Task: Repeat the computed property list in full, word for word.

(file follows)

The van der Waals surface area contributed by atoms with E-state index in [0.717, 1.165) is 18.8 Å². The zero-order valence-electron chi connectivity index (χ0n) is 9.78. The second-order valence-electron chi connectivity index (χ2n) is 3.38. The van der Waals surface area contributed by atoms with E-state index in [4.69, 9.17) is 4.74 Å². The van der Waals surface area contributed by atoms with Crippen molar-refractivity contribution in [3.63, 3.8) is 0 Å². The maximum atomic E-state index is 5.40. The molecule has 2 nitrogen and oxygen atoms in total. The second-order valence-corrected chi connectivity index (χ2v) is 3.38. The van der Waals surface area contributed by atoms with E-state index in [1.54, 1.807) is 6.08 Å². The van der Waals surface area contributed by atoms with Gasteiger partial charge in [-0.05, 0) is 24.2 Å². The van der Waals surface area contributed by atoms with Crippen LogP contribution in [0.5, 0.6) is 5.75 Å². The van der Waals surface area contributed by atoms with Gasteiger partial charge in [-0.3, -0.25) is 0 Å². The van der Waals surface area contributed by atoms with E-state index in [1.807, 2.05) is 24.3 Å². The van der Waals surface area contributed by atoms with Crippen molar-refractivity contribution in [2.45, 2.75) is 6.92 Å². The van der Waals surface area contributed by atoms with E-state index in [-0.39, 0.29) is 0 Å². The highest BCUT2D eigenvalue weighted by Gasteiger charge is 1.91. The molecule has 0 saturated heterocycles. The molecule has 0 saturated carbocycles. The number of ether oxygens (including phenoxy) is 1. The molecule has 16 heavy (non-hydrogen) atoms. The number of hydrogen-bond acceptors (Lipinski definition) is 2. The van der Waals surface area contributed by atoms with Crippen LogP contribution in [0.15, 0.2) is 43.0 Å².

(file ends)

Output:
The van der Waals surface area contributed by atoms with E-state index in [0.717, 1.165) is 18.8 Å². The zero-order valence-electron chi connectivity index (χ0n) is 9.78. The second-order valence-electron chi connectivity index (χ2n) is 3.38. The van der Waals surface area contributed by atoms with E-state index in [4.69, 9.17) is 4.74 Å². The van der Waals surface area contributed by atoms with Crippen molar-refractivity contribution in [3.63, 3.8) is 0 Å². The maximum atomic E-state index is 5.40. The molecule has 2 nitrogen and oxygen atoms in total. The second-order valence-corrected chi connectivity index (χ2v) is 3.38. The van der Waals surface area contributed by atoms with E-state index in [1.54, 1.807) is 6.08 Å². The van der Waals surface area contributed by atoms with Gasteiger partial charge in [-0.05, 0) is 24.2 Å². The van der Waals surface area contributed by atoms with Crippen LogP contribution in [0.5, 0.6) is 5.75 Å². The van der Waals surface area contributed by atoms with Gasteiger partial charge in [-0.3, -0.25) is 0 Å². The van der Waals surface area contributed by atoms with E-state index in [1.807, 2.05) is 24.3 Å². The van der Waals surface area contributed by atoms with Crippen molar-refractivity contribution in [2.45, 2.75) is 6.92 Å². The van der Waals surface area contributed by atoms with E-state index in [-0.39, 0.29) is 0 Å². The highest BCUT2D eigenvalue weighted by Gasteiger charge is 1.91. The molecule has 0 saturated heterocycles. The molecule has 0 saturated carbocycles. The number of ether oxygens (including phenoxy) is 1. The molecule has 16 heavy (non-hydrogen) atoms. The number of hydrogen-bond acceptors (Lipinski definition) is 2. The van der Waals surface area contributed by atoms with Crippen LogP contribution in [0.15, 0.2) is 43.0 Å².